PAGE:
Published on February 14, 2014
h e a r t in h a n d a Newfoundland family’s treasured home opens its doors to a new generation BY REBECCA ZAMON 74 | canadian home and country PHOTOGRAPHY BY DONNA GRIFFITH PRODUCED BY ANN MARIE FAVOT summer 2008
The Sooleys settled in heart’s delight in the 1860s, and since then new generations have kept the family’s traditions and heritage alive The vintage stove (above left) travelled through the family tree (Sharon’s husband’s aunt’s mother) to Heart’s Delight, replacing the original wood stove. Striped tea towel, white bedcover, Ikea. Previous page: Apron, Lothantique. 76 | canadian home and country
newfoundland has legendary status in Canada: that far-flung outpost at the eastern end of our country harbours a rich history, stark landscapes, and arguably, the strongest sense of regional pride. It’s no wonder, then, that the Sooley family, whose roots go deep in this province, can’t help but return year after year to a little Newfoundland town aptly named Heart’s Delight. An hour and 15 minutes from St. John’s, this tiny ‘outport’ has been home to Sooleys since the 1860s, when John Bishop Sooley, great-great-grandfather to siblings—and the current owners—Ken and Sharon, bought five acres overlooking Trinity Bay on the north Atlantic. When the land passed down to his grandson, Edward John Sooley, the family built a house on the property culled from the remnants of two nearby buildings. “My father took them apart himself,” recalls Fred Sooley, Ken and Sharon’s father. “One was on the other side of the harbour, and the other was pulled 500 yards by horse to be the foundation for our house.” Like many other young and able Newfoundlanders, Fred moved to Ontario in the 1950s to seek employment, but continued to summer in Heart’s Delight with his family until his mother passed away in 1984. A decade later, the house was in disrepair, and Fred was ready to sell— until Ken and Sharon stepped in. Not willing to see their memories and heritage be passed along, the two embarked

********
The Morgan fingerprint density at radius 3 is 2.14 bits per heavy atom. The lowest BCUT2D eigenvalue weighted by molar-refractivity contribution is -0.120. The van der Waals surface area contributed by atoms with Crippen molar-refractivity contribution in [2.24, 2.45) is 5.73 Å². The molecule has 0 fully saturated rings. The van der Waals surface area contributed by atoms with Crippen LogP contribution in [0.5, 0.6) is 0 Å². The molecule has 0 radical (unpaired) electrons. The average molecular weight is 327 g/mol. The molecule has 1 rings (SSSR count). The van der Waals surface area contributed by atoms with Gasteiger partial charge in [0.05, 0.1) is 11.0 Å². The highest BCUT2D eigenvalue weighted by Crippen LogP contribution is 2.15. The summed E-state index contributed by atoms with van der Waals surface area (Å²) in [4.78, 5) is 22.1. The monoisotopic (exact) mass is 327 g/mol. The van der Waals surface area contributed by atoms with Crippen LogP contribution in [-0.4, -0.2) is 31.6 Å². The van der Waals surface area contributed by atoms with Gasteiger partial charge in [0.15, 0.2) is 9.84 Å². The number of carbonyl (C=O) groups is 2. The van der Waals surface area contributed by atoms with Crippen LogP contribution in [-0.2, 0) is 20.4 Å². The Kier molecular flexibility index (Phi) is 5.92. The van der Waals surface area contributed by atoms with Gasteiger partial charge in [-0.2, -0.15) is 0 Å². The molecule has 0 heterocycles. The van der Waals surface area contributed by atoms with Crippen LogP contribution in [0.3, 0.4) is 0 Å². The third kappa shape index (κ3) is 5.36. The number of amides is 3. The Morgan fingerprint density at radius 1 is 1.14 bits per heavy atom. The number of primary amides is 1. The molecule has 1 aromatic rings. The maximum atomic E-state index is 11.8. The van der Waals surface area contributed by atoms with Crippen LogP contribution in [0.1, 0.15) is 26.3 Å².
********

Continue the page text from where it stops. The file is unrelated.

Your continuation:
if you go… on a new chapter in Sooley history, one that gives others the Newfoundland experience brother and sister cherished. Thus CapeRace Cultural Adventures was born, an inventive 10-day touring pro gram of Newfoundland that lets visitors explore the unique characteristics of the province by staying in homes owned by the Sooley family. “Usually when you travel Newfoundland,” says Ken, a prolific adventurer, “you see a lot of nature, but the cultural experience doesn’t have the level of depth many people would like.” To date, the Sooleys have purchased and restored the three homes on the tour (look for their St. John’s property in our September 2008 issue). “The incredible thing about Newfoundland is its sense of community,” adds Sharon. For this house, dubbed E.J. * Newfoundland CapeRace Cultural Adventures www.cape race.com (647) 284-3696 With a * custom guidebook in hand, visitors to Newfoundland are encouraged to live like locals and experience the province’s diverse culture, beautiful natural surroundings and outdoor adventure. In Newfoundland, where kitchen parties originated, the pantry is where food is prepared, while the kitchen proper is almost exclusively confined to family and friendly gatherings. Underneath that cheery tablecloth (opposite) lies a workbench that still bears the marks of Edward John’s chopping—as a young man, Fred added arborite and chrome to its top to replace the wood. 78 | canadian home and country summer 2008
While the turquoise and watery shades of new paint refresh this space, the original details of the e.j. sooley house give visitors a taste of living in the past Though the linens were all replaced, the beds and dresser in the bedroom are all original Sooley furniture. Ken and Sharon, in a nod to modern conveniences, brought hot water heaters into the home and Ken found a faucet that matches the one in the pantry. The handles on all the cabinets are original. 80 | canadian home and country summer 2008
Sooley House (named both for their grandfather, Edward John, and grandmother, Elizabeth Jane), the siblings went to great lengths to honour its heritage, furnishing it with pieces that are either original to the home or, as in the case of a working vintage stove, staunchly uphold its primitive spirit. “The house is a part of a fishing village that has barely changed in a hundred years,” says Sharon, “so we made a conscious decision not to modernize it.” In the kitchen, a traditional daybed sits beside the stove, awaiting the time when the weary cook needs a break, while the home’s three bedrooms boast traditional iron beds and handmade dressers, along with supplemental hooks in lieu of closet space. Despite the emphasis on authenticity, some concessions to visitors’ tastes were made, both in the form of updated appliances and a “bridge” at the back of the home looking out at the panorama over the water. “In Newfoundland, houses weren’t built for views of the ocean,” explains Sharon. “The wind coming off the water made it way too cold.” Inside, the overarching feel of E.J. Sooley House is a warm, cheery port in a storm, a treasure awash in turquoise hues to combat the harsh grey scenery out the windows. “The backdrop is undisciplined and undiscovered—it really is the last frontier of Canada,” says Ken with conviction. “When you’re here you’re literally walk ing on top of history.”
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